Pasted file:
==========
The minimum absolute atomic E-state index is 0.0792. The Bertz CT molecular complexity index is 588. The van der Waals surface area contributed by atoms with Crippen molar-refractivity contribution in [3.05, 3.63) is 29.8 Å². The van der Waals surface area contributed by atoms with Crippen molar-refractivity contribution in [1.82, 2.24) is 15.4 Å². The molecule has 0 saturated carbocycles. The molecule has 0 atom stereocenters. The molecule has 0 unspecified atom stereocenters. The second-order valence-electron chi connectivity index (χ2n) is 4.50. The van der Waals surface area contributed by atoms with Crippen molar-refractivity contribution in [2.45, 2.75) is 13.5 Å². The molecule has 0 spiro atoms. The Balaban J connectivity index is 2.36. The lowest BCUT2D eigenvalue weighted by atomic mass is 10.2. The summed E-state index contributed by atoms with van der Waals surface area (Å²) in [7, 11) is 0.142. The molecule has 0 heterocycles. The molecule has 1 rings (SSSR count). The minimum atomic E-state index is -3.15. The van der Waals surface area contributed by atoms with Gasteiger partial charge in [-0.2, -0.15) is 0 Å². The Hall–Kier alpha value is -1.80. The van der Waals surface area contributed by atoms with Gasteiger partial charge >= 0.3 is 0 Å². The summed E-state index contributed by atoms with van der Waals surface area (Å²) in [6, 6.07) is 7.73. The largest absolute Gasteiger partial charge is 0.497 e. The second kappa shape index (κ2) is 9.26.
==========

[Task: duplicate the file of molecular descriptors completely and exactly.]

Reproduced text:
The minimum absolute atomic E-state index is 0.0792. The Bertz CT molecular complexity index is 588. The van der Waals surface area contributed by atoms with Crippen molar-refractivity contribution in [3.05, 3.63) is 29.8 Å². The van der Waals surface area contributed by atoms with Crippen molar-refractivity contribution in [1.82, 2.24) is 15.4 Å². The molecule has 0 saturated carbocycles. The molecule has 0 atom stereocenters. The molecule has 0 unspecified atom stereocenters. The second-order valence-electron chi connectivity index (χ2n) is 4.50. The van der Waals surface area contributed by atoms with Crippen molar-refractivity contribution in [2.45, 2.75) is 13.5 Å². The molecule has 0 spiro atoms. The Balaban J connectivity index is 2.36. The lowest BCUT2D eigenvalue weighted by atomic mass is 10.2. The summed E-state index contributed by atoms with van der Waals surface area (Å²) in [7, 11) is 0.142. The molecule has 0 heterocycles. The molecule has 1 rings (SSSR count). The minimum atomic E-state index is -3.15. The van der Waals surface area contributed by atoms with Gasteiger partial charge in [-0.2, -0.15) is 0 Å². The Hall–Kier alpha value is -1.80. The van der Waals surface area contributed by atoms with Gasteiger partial charge >= 0.3 is 0 Å². The summed E-state index contributed by atoms with van der Waals surface area (Å²) in [6, 6.07) is 7.73. The largest absolute Gasteiger partial charge is 0.497 e. The second kappa shape index (κ2) is 9.26.